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Analysing the cash-flow statement

Morningstar  |  10 Dec 2012Text size  Decrease  Increase  |  

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The following article is part of an ongoing educational series. The previous article can be found here.

 

The cash-flow statement is the final point in the triangular series of financial accounts in every annual report. This is where you find out where the company's money came from and where it went.

A quick scan of the cash-flow statement provides a picture of how effectively a company is managing its short-term financial situation. It can also offer important alerts to problems that may be developing.

The statement is divided into three sections:

1. Cash flows from operating activities

This reflects money coming into and leaving the business associated with the ordinary company activities. It includes things like receipts from customers, dividends received, payments to suppliers and employees, and tax and interest payments.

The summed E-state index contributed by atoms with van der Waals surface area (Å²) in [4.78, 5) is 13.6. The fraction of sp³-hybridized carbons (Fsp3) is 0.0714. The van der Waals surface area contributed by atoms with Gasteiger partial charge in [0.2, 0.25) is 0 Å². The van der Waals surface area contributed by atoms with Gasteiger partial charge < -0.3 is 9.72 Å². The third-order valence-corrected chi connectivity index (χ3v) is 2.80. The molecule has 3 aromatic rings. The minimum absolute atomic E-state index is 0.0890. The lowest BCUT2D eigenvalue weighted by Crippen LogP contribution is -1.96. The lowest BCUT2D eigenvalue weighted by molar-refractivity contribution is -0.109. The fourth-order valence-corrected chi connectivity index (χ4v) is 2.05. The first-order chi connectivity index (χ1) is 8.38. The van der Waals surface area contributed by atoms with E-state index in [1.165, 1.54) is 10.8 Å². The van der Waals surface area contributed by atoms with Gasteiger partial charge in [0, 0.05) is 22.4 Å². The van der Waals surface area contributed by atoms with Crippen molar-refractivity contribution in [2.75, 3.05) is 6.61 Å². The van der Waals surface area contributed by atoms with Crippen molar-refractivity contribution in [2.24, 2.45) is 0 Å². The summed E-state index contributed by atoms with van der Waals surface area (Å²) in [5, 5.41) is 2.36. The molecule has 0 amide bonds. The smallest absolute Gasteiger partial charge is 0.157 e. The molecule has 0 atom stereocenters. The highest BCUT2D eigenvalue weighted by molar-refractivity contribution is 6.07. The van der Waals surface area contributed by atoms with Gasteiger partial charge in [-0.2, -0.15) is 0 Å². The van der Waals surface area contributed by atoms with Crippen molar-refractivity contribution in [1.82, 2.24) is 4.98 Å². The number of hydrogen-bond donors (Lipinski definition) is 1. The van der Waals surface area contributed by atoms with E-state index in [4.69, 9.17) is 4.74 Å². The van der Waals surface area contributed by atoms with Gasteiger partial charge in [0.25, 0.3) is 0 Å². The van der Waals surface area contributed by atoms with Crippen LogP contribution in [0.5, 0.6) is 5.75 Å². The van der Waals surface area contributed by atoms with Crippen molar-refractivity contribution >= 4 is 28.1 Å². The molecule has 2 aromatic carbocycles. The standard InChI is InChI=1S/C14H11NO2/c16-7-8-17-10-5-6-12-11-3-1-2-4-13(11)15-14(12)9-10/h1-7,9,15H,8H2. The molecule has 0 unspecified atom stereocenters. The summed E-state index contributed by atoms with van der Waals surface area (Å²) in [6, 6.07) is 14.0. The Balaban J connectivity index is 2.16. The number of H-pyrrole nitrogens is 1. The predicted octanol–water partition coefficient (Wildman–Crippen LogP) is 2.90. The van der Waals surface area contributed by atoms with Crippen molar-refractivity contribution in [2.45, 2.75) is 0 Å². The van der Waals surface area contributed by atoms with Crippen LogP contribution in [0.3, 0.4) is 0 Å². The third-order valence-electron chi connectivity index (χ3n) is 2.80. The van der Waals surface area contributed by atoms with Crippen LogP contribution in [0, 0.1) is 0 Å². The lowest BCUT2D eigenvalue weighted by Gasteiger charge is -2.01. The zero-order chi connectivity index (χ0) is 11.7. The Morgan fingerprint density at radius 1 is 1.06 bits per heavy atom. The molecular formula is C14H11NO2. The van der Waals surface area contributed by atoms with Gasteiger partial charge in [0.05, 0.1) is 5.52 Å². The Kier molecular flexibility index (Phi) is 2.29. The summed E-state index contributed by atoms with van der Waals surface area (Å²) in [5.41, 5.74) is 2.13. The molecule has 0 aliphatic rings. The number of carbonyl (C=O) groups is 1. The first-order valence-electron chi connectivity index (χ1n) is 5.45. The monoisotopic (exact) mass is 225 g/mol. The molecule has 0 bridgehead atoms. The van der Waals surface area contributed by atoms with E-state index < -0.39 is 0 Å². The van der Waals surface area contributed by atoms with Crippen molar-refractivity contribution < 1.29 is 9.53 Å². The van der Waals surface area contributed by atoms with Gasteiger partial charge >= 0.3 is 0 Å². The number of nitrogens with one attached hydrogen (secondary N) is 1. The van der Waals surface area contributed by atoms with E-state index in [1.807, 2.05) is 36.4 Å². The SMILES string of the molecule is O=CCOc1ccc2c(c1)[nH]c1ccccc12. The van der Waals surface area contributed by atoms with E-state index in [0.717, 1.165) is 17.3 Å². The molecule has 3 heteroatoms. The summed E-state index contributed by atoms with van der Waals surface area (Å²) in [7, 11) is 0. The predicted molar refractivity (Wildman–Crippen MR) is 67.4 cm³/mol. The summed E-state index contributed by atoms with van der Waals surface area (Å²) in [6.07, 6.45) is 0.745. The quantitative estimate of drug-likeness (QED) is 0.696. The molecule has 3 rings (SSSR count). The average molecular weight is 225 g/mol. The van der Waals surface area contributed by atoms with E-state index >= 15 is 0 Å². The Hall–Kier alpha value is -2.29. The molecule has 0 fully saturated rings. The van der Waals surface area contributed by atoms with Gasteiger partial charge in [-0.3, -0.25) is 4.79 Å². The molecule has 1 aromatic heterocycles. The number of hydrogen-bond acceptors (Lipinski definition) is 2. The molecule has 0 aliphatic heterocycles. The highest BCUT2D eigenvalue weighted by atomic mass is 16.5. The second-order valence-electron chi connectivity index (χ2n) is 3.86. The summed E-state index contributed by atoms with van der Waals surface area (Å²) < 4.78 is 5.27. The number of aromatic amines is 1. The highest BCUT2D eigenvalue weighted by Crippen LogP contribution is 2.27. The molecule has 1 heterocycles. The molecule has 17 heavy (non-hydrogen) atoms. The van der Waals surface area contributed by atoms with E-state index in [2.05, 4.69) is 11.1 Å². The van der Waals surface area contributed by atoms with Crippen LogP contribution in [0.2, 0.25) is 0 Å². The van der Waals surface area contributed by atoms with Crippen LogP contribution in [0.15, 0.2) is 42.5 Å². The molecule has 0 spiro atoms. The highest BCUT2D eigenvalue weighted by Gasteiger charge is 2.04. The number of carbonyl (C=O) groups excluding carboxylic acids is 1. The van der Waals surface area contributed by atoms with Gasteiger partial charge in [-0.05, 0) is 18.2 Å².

This is the most important section of the cash-flow statement because it reflects the underlying health of the business.

It's always a good idea to check that cash receipts are similar to revenues reported in the profit and loss account, to confirm that the revenues reflect "real life" instead of complex invoicing procedures or other distractions.

It's also worth reconciling reported cash flow with how the company is managing its short-term obligations, which was discussed earlier in this educational series.

Cash flow may appear artificially strong if a company is getting money in the door quickly but delaying payment to its own suppliers, or running down its inventories. Warning bells again!

2. Cash flows from investing activities

This reflects money coming into and leaving the business associated with investment activities. Things like: buying and selling property, plant and equipment, shares, businesses and brand names, and loan repayments.

Some companies have to pay more than others simply to generate business, and this can vary at different stages of their lives. These figures can therefore help you to understand the level of ongoing investment a company needs to make just to keep operating at current capacity.